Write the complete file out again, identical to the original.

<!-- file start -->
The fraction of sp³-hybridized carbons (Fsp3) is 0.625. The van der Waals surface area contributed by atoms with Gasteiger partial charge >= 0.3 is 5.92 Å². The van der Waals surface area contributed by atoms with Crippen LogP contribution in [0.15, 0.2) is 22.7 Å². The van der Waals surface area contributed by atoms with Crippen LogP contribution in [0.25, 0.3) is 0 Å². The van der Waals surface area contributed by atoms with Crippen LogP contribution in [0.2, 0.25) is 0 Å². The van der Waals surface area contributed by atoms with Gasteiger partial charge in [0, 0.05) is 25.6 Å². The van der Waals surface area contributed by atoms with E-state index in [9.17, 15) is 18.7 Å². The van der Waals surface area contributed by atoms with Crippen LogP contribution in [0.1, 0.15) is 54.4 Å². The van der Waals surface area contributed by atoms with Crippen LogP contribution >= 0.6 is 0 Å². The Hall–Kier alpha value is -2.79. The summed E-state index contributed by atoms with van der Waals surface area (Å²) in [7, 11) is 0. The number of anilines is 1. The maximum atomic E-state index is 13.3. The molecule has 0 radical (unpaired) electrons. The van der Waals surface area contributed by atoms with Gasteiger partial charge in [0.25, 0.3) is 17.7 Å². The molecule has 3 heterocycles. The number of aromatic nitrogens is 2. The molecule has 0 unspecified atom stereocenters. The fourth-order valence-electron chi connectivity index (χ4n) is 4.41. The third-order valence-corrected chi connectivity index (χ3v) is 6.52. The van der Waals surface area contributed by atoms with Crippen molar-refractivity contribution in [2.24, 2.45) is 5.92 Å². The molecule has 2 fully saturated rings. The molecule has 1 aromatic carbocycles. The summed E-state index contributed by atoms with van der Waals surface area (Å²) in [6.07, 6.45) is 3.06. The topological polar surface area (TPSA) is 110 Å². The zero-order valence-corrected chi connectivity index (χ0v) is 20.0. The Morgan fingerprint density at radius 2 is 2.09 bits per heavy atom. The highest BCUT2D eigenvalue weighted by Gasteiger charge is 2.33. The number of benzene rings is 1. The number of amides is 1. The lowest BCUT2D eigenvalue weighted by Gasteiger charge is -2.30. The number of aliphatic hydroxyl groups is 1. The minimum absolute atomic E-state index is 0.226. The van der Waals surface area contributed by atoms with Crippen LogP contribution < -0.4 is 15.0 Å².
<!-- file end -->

The fraction of sp³-hybridized carbons (Fsp3) is 0.625. The van der Waals surface area contributed by atoms with Gasteiger partial charge >= 0.3 is 5.92 Å². The van der Waals surface area contributed by atoms with Crippen LogP contribution in [0.15, 0.2) is 22.7 Å². The van der Waals surface area contributed by atoms with Crippen LogP contribution in [0.25, 0.3) is 0 Å². The van der Waals surface area contributed by atoms with Crippen LogP contribution in [0.2, 0.25) is 0 Å². The van der Waals surface area contributed by atoms with Gasteiger partial charge in [0, 0.05) is 25.6 Å². The van der Waals surface area contributed by atoms with E-state index in [9.17, 15) is 18.7 Å². The van der Waals surface area contributed by atoms with Crippen LogP contribution in [0.1, 0.15) is 54.4 Å². The van der Waals surface area contributed by atoms with Crippen LogP contribution >= 0.6 is 0 Å². The Hall–Kier alpha value is -2.79. The summed E-state index contributed by atoms with van der Waals surface area (Å²) in [7, 11) is 0. The number of anilines is 1. The maximum atomic E-state index is 13.3. The molecule has 0 radical (unpaired) electrons. The van der Waals surface area contributed by atoms with Gasteiger partial charge in [0.25, 0.3) is 17.7 Å². The molecule has 3 heterocycles. The number of aromatic nitrogens is 2. The molecule has 0 unspecified atom stereocenters. The fourth-order valence-electron chi connectivity index (χ4n) is 4.41. The third-order valence-corrected chi connectivity index (χ3v) is 6.52. The van der Waals surface area contributed by atoms with Crippen molar-refractivity contribution in [2.24, 2.45) is 5.92 Å². The molecule has 2 fully saturated rings. The molecule has 1 aromatic carbocycles. The summed E-state index contributed by atoms with van der Waals surface area (Å²) in [6.07, 6.45) is 3.06. The topological polar surface area (TPSA) is 110 Å². The zero-order valence-corrected chi connectivity index (χ0v) is 20.0. The Morgan fingerprint density at radius 2 is 2.09 bits per heavy atom. The highest BCUT2D eigenvalue weighted by Gasteiger charge is 2.33. The number of benzene rings is 1. The number of amides is 1. The lowest BCUT2D eigenvalue weighted by Gasteiger charge is -2.30. The number of aliphatic hydroxyl groups is 1. The minimum absolute atomic E-state index is 0.226. The van der Waals surface area contributed by atoms with Crippen LogP contribution < -0.4 is 15.0 Å².